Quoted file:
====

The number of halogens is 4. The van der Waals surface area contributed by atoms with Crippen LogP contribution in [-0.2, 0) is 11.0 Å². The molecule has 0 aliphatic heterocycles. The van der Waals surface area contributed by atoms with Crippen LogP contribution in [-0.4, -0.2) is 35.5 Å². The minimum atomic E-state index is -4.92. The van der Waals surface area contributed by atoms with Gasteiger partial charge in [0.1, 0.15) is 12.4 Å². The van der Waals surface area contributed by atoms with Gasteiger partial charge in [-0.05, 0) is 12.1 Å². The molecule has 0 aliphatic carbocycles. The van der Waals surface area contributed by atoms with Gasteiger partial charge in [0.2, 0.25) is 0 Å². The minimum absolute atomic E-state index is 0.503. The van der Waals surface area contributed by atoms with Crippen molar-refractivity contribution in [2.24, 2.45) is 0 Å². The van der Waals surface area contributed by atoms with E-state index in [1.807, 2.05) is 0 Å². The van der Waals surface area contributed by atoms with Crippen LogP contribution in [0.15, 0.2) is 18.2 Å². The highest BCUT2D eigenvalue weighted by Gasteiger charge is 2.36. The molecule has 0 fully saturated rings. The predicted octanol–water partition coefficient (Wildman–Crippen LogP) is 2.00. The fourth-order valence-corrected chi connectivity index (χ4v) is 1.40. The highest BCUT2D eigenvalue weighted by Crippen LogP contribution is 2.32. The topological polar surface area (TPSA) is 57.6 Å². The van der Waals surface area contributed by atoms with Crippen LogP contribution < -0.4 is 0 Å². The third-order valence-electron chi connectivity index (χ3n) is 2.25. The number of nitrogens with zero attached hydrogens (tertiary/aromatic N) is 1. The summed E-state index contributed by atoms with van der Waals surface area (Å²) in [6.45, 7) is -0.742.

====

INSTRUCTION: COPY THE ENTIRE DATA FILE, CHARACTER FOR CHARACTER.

The number of halogens is 4. The van der Waals surface area contributed by atoms with Crippen LogP contribution in [-0.2, 0) is 11.0 Å². The molecule has 0 aliphatic heterocycles. The van der Waals surface area contributed by atoms with Crippen LogP contribution in [-0.4, -0.2) is 35.5 Å². The minimum atomic E-state index is -4.92. The van der Waals surface area contributed by atoms with Gasteiger partial charge in [0.1, 0.15) is 12.4 Å². The van der Waals surface area contributed by atoms with Gasteiger partial charge in [-0.05, 0) is 12.1 Å². The molecule has 0 aliphatic carbocycles. The van der Waals surface area contributed by atoms with Gasteiger partial charge in [0.2, 0.25) is 0 Å². The minimum absolute atomic E-state index is 0.503. The van der Waals surface area contributed by atoms with Crippen molar-refractivity contribution in [2.24, 2.45) is 0 Å². The van der Waals surface area contributed by atoms with E-state index in [1.807, 2.05) is 0 Å². The van der Waals surface area contributed by atoms with Crippen LogP contribution in [0.15, 0.2) is 18.2 Å². The highest BCUT2D eigenvalue weighted by Gasteiger charge is 2.36. The molecule has 0 fully saturated rings. The predicted octanol–water partition coefficient (Wildman–Crippen LogP) is 2.00. The fourth-order valence-corrected chi connectivity index (χ4v) is 1.40. The highest BCUT2D eigenvalue weighted by Crippen LogP contribution is 2.32. The topological polar surface area (TPSA) is 57.6 Å². The van der Waals surface area contributed by atoms with Crippen LogP contribution < -0.4 is 0 Å². The third-order valence-electron chi connectivity index (χ3n) is 2.25. The number of nitrogens with zero attached hydrogens (tertiary/aromatic N) is 1. The summed E-state index contributed by atoms with van der Waals surface area (Å²) in [6.45, 7) is -0.742.